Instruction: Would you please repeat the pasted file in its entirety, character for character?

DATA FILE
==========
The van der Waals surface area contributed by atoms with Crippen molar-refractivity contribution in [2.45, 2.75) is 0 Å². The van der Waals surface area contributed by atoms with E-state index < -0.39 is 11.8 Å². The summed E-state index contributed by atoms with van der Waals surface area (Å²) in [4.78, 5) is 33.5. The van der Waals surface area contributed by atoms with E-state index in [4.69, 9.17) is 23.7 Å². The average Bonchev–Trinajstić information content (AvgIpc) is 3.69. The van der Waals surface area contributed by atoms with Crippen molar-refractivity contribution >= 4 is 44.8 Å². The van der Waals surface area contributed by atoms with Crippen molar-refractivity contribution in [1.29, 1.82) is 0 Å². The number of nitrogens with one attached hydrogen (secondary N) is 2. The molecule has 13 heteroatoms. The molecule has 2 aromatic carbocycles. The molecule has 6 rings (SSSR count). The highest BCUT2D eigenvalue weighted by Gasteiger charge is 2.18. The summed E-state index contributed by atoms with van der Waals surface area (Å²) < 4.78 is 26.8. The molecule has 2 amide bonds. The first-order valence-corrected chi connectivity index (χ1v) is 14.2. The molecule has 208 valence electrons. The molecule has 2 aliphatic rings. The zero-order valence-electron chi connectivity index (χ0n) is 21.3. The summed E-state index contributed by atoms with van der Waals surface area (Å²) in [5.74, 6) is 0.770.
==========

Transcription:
The van der Waals surface area contributed by atoms with Crippen molar-refractivity contribution in [2.45, 2.75) is 0 Å². The van der Waals surface area contributed by atoms with E-state index < -0.39 is 11.8 Å². The summed E-state index contributed by atoms with van der Waals surface area (Å²) in [4.78, 5) is 33.5. The van der Waals surface area contributed by atoms with E-state index in [4.69, 9.17) is 23.7 Å². The average Bonchev–Trinajstić information content (AvgIpc) is 3.69. The van der Waals surface area contributed by atoms with Crippen molar-refractivity contribution >= 4 is 44.8 Å². The van der Waals surface area contributed by atoms with Crippen molar-refractivity contribution in [1.29, 1.82) is 0 Å². The number of nitrogens with one attached hydrogen (secondary N) is 2. The molecule has 13 heteroatoms. The molecule has 2 aromatic carbocycles. The molecule has 6 rings (SSSR count). The highest BCUT2D eigenvalue weighted by Gasteiger charge is 2.18. The summed E-state index contributed by atoms with van der Waals surface area (Å²) < 4.78 is 26.8. The molecule has 2 amide bonds. The first-order valence-corrected chi connectivity index (χ1v) is 14.2. The molecule has 208 valence electrons. The molecule has 2 aliphatic rings. The zero-order valence-electron chi connectivity index (χ0n) is 21.3. The summed E-state index contributed by atoms with van der Waals surface area (Å²) in [5.74, 6) is 0.770.